The Nasdaq crash of April 2000: Yet another example of log-periodicity in a speculative bubble ending in a crash
AbstractThe Nasdaq Composite fell another $\approx 10 %$ on Friday the 14'th of April 2000 signaling the end of a remarkable speculative high-tech bubble starting in spring 1997. The closing of the Nasdaq Composite at 3321 corresponds to a total loss of over 35% since its all-time high of 5133 on the 10'th of March 2000. Similarities to the speculative bubble preceding the infamous crash of October 1929 are quite striking: the belief in what was coined a ``New Economy'' both in 1929 and presently made share-prices of companies with three digits price-earning ratios soar. Furthermore, we show that the largest draw downs of the Nasdaq are outliers with a confidence level better than 99% and that these two speculative bubbles, as well as others, both nicely fit into the quantitative framework proposed by the authors in a series of recent papers.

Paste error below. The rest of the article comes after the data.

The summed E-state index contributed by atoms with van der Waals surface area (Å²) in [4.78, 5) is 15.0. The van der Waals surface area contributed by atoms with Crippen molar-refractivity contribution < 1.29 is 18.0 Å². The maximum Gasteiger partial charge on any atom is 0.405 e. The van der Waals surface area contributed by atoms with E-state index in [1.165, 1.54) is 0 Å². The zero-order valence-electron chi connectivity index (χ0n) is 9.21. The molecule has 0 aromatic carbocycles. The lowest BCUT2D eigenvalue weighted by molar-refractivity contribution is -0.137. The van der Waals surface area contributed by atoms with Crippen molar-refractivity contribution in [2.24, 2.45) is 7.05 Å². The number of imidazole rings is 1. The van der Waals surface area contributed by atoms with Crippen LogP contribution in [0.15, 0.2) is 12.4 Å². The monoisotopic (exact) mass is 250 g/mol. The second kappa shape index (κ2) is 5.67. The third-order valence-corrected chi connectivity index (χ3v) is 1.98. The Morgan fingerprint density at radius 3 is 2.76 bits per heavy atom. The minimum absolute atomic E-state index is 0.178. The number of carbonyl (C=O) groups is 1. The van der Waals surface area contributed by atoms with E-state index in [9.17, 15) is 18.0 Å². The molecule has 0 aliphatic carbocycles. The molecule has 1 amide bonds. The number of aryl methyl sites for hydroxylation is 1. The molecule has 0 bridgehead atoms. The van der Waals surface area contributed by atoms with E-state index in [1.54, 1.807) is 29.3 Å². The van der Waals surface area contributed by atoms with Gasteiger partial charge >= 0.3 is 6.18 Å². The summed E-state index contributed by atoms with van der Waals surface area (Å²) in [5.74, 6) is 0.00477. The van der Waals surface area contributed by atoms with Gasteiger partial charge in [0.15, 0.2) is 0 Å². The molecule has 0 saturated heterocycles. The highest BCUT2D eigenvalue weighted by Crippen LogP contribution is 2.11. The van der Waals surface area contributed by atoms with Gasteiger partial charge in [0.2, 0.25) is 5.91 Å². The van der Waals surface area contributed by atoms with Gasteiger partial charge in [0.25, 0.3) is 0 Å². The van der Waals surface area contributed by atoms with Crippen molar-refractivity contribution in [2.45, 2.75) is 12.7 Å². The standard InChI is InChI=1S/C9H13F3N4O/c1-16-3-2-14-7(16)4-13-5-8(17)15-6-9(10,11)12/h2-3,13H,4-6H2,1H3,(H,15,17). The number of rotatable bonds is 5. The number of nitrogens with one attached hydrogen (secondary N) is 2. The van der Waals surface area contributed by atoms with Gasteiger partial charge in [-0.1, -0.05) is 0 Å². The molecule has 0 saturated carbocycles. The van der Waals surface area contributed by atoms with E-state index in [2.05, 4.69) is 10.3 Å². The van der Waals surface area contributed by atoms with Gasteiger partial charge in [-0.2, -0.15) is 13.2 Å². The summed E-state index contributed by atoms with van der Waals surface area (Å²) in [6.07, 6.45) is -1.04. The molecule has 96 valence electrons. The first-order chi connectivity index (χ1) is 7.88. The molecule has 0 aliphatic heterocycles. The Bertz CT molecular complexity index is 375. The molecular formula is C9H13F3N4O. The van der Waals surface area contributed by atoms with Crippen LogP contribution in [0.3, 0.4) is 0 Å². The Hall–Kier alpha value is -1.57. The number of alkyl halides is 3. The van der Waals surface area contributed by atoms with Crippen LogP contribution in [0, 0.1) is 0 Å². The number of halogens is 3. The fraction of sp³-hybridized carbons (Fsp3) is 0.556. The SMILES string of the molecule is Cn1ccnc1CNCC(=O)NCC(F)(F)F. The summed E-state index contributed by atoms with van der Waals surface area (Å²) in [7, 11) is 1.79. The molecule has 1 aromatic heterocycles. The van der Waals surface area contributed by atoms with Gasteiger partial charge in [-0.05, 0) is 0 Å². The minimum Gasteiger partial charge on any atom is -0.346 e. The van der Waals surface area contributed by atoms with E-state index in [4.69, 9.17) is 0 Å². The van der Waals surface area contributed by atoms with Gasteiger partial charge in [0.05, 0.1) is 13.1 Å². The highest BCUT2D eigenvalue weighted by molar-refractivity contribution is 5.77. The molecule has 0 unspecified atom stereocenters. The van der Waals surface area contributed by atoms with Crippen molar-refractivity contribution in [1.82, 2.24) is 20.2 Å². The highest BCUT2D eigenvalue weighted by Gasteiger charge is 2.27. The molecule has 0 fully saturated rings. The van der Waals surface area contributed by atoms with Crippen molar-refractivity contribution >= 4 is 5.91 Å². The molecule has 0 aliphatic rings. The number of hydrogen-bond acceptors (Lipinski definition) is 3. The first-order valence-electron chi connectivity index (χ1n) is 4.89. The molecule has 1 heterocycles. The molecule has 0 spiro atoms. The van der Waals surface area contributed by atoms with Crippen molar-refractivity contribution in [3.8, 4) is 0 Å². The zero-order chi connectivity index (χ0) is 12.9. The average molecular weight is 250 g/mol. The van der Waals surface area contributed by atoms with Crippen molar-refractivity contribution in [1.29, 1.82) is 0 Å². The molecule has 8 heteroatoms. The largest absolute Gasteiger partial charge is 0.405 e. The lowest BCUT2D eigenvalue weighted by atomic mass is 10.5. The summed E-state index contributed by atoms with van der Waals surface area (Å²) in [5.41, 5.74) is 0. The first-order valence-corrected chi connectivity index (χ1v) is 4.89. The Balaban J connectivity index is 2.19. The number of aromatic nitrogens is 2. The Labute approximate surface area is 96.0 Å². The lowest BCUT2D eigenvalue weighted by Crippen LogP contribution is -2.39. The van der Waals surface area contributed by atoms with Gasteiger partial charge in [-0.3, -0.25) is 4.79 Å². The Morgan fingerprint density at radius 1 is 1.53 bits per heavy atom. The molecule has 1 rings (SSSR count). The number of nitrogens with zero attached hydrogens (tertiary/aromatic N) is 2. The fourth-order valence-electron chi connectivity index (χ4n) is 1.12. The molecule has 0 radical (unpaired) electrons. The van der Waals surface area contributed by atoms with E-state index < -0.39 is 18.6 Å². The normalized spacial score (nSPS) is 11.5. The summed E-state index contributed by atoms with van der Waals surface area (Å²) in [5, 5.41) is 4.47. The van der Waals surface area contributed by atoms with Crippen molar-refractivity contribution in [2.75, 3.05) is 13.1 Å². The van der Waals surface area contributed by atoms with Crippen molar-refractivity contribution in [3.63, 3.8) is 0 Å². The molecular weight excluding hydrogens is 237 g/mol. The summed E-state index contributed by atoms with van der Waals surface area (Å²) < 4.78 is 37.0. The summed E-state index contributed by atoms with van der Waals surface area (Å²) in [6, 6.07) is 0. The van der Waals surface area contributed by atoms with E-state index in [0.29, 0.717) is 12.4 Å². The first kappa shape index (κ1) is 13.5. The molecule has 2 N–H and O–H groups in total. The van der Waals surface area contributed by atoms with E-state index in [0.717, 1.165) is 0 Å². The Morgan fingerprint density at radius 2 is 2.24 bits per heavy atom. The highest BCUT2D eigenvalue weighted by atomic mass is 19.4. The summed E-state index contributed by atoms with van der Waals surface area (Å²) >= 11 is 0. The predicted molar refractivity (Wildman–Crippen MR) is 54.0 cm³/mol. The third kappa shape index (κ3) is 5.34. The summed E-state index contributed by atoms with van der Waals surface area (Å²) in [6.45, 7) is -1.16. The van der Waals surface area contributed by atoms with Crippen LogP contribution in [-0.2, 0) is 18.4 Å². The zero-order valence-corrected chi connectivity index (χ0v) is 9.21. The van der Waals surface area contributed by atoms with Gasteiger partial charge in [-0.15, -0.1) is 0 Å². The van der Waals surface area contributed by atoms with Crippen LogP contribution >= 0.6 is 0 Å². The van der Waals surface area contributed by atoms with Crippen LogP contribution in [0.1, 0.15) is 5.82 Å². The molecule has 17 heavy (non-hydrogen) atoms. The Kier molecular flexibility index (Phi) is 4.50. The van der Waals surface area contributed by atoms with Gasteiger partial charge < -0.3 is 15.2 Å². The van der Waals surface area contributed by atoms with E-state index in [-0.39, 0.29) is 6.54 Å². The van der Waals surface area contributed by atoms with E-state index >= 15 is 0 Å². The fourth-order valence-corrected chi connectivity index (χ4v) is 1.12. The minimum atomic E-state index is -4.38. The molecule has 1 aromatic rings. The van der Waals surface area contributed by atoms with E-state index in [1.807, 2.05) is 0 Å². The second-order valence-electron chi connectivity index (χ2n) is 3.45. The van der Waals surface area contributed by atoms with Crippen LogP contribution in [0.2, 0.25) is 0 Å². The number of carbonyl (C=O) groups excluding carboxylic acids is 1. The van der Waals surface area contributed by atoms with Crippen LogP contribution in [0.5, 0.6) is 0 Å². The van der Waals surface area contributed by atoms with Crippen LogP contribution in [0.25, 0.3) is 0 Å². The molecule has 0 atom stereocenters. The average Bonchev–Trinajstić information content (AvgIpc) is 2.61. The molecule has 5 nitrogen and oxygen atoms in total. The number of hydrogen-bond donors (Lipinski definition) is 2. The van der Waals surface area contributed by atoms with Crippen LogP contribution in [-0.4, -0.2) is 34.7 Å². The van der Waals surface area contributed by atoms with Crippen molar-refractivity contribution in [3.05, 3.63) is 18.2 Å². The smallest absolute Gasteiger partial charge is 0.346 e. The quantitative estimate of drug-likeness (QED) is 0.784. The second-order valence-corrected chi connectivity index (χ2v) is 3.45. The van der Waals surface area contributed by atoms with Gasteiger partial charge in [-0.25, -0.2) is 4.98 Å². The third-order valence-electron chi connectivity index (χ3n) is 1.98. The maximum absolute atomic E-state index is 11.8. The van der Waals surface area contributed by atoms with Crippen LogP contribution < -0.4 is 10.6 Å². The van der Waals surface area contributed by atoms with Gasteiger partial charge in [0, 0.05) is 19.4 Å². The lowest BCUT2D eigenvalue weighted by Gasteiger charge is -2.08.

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Bibliographic InfoPaper provided by arXiv.org in its series Papers with number cond-mat/0004263.
Date of creation: Apr 2000
Date of revision: May 2000
Publication status: Published in European Physical Journal B 17, 319-328 (2000).
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